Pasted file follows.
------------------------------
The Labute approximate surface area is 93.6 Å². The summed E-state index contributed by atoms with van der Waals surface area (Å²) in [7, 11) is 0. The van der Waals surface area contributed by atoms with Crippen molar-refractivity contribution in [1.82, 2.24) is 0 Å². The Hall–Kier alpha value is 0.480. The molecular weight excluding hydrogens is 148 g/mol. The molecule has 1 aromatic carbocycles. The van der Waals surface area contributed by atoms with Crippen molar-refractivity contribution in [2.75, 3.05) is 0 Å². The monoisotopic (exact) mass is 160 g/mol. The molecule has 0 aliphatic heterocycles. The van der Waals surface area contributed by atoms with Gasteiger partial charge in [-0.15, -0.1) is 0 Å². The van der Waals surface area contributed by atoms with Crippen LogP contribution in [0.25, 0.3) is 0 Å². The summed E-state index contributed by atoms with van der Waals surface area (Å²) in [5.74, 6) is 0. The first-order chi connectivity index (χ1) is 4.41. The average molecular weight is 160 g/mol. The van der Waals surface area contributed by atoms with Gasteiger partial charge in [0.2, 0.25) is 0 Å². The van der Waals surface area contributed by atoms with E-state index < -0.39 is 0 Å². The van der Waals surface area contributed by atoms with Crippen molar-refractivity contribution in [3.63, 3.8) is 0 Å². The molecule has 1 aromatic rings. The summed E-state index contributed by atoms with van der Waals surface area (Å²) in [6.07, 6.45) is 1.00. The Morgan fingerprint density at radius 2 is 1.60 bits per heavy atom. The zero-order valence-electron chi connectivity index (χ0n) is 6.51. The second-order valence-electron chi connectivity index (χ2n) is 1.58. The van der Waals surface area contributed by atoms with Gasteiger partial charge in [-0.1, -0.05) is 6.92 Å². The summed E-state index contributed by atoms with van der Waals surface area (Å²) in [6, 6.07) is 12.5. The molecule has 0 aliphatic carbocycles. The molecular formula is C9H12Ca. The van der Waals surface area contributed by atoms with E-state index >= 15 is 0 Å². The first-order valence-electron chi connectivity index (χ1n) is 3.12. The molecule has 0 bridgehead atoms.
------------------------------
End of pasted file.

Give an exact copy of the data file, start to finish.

The Labute approximate surface area is 93.6 Å². The summed E-state index contributed by atoms with van der Waals surface area (Å²) in [7, 11) is 0. The van der Waals surface area contributed by atoms with Crippen molar-refractivity contribution in [1.82, 2.24) is 0 Å². The Hall–Kier alpha value is 0.480. The molecular weight excluding hydrogens is 148 g/mol. The molecule has 1 aromatic carbocycles. The van der Waals surface area contributed by atoms with Crippen molar-refractivity contribution in [2.75, 3.05) is 0 Å². The monoisotopic (exact) mass is 160 g/mol. The molecule has 0 aliphatic heterocycles. The van der Waals surface area contributed by atoms with Gasteiger partial charge in [-0.15, -0.1) is 0 Å². The van der Waals surface area contributed by atoms with Crippen LogP contribution in [0.25, 0.3) is 0 Å². The summed E-state index contributed by atoms with van der Waals surface area (Å²) in [5.74, 6) is 0. The first-order chi connectivity index (χ1) is 4.41. The average molecular weight is 160 g/mol. The van der Waals surface area contributed by atoms with Gasteiger partial charge in [0.2, 0.25) is 0 Å². The van der Waals surface area contributed by atoms with E-state index < -0.39 is 0 Å². The van der Waals surface area contributed by atoms with Crippen molar-refractivity contribution in [3.63, 3.8) is 0 Å². The molecule has 1 aromatic rings. The summed E-state index contributed by atoms with van der Waals surface area (Å²) in [6.07, 6.45) is 1.00. The Morgan fingerprint density at radius 2 is 1.60 bits per heavy atom. The zero-order valence-electron chi connectivity index (χ0n) is 6.51. The second-order valence-electron chi connectivity index (χ2n) is 1.58. The van der Waals surface area contributed by atoms with Gasteiger partial charge in [-0.1, -0.05) is 6.92 Å². The summed E-state index contributed by atoms with van der Waals surface area (Å²) in [6, 6.07) is 12.5. The molecule has 0 aliphatic carbocycles. The molecular formula is C9H12Ca. The van der Waals surface area contributed by atoms with E-state index >= 15 is 0 Å². The first-order valence-electron chi connectivity index (χ1n) is 3.12. The molecule has 0 bridgehead atoms.